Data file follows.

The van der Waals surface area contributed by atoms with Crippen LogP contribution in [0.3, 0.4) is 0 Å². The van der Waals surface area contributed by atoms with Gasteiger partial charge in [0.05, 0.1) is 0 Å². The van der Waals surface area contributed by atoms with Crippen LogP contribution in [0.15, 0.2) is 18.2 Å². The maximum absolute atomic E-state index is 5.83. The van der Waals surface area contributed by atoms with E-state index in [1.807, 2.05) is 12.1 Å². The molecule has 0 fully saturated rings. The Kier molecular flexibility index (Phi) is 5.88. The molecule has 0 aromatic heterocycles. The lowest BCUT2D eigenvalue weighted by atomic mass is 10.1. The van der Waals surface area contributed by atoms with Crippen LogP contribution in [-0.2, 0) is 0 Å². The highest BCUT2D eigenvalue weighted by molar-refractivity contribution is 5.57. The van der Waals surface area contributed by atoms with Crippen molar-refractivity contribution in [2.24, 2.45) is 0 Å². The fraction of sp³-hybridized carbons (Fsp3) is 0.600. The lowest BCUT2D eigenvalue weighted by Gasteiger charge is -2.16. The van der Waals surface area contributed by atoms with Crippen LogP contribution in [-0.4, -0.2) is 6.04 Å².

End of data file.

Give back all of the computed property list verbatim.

The van der Waals surface area contributed by atoms with Crippen LogP contribution in [0.3, 0.4) is 0 Å². The van der Waals surface area contributed by atoms with Gasteiger partial charge in [0.05, 0.1) is 0 Å². The van der Waals surface area contributed by atoms with Crippen LogP contribution in [0.15, 0.2) is 18.2 Å². The maximum absolute atomic E-state index is 5.83. The van der Waals surface area contributed by atoms with E-state index in [1.807, 2.05) is 12.1 Å². The molecule has 0 fully saturated rings. The Kier molecular flexibility index (Phi) is 5.88. The molecule has 0 aromatic heterocycles. The lowest BCUT2D eigenvalue weighted by atomic mass is 10.1. The van der Waals surface area contributed by atoms with Crippen LogP contribution in [-0.2, 0) is 0 Å². The highest BCUT2D eigenvalue weighted by molar-refractivity contribution is 5.57. The van der Waals surface area contributed by atoms with Crippen molar-refractivity contribution in [2.24, 2.45) is 0 Å². The fraction of sp³-hybridized carbons (Fsp3) is 0.600. The lowest BCUT2D eigenvalue weighted by Gasteiger charge is -2.16. The van der Waals surface area contributed by atoms with Crippen LogP contribution in [-0.4, -0.2) is 6.04 Å².